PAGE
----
According to Jewish law, at the age of thirteen a boy is no longer considered a minor and is responsible to fulfill all the Torah’s commandments. The term “bar mitzvah” literally means “son of the mitzvah,” or one who is obligated in mitzvah observance. "Mitzvah" then is the law and the "Torah" is the first five books of the Bible as Christians will know it. These 5 books contains all the laws handed down to the tribe of Israel.
The occasion has two main parts. The ceremony in the synagogue and the celebrations afterwards. Public reading of the Torah in the synagogue happens on Shabbat, Monday and Thursday mornings, holidays and fast days. Congregants are called up for an aliyah: the honor of reciting one of the blessings over the Torah. The bar mitzvah's honour is to recite his first aliyah on a public reading day; if it falls on his birthday, or the first reading day after his birthday. Then follows the celebrations.
Just to get it straight. The boy becomes a bar mitzvah by fact of his 13th birthday, whether or not a celebration or special ceremony is held. On the first possible opportunity, the bar mitvah has the honour of reciting an aliyah. The celebrations follow, in public or in a rented hall. At some time, in the synagogue or during the party, the boy will be required to make a speech and announce his mitzvah project (he'll choose one of the many laws and study it, to become an expert).
In the picture you see a bar mitzvah, carrying a copy of the Torah, with a block tightly strapped to his arm. He also has such a block tied to his forehead (unfortunately, his head is behind that big container). The block is a little box, containing parts of the law. These attributes are called tefillin and are worn mostly on weekday morning prayers, according to Deut 6: 8 "You shall bind them as a sign upon your hand, and they should be for a reminder between your eyes". The "them" refers to the commandments and laws. This picture was taken on the square, in front of the Western (Wailing) Wall. This square is considered to be a synagogue, so the young man is on his way to read from the Torah and recite blessings.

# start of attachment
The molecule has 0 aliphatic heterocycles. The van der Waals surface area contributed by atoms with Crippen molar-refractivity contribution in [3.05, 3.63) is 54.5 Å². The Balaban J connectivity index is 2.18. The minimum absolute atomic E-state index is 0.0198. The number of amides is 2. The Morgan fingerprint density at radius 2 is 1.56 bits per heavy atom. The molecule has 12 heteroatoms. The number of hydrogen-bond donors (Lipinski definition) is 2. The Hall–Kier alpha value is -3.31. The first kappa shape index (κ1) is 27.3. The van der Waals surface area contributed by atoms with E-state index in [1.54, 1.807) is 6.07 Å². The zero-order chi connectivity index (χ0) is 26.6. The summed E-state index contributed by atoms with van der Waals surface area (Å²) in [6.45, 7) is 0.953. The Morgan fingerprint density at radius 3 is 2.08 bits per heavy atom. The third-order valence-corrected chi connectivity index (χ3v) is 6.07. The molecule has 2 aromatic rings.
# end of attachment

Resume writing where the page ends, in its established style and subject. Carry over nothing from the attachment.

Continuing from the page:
The Jewih religion has many variations on how to do what. This also applies to bar mitzvah. I have provided the bare essentials and hinted at a variation. Jewery in the Sephardi custom includes reading from the Torah, alongside the blessings. I will not try to cover all these variations.
Girls become bat mitzvah at the age of 12. The bat mitzvah is not allowed into the reading part of the synagogue (men only) in the Orthodox variations, although there are some of the Jewish variations that have no problem with bat mitzvah's reading from the Torah (and being in what the Orthodox variations consider to be "men only").
I include a video that I have taken of the public part of the party, in one of the town squares of the old city. It is a different bar mitzvah event from the one in the picture.
In this video it is difficult to spot the bar mitzvah. He is the one with the green jacket walking under the canopy. At one stage I point the camera at the flagstones. That is when one of the aunts insisted that I take a celebratory sweet.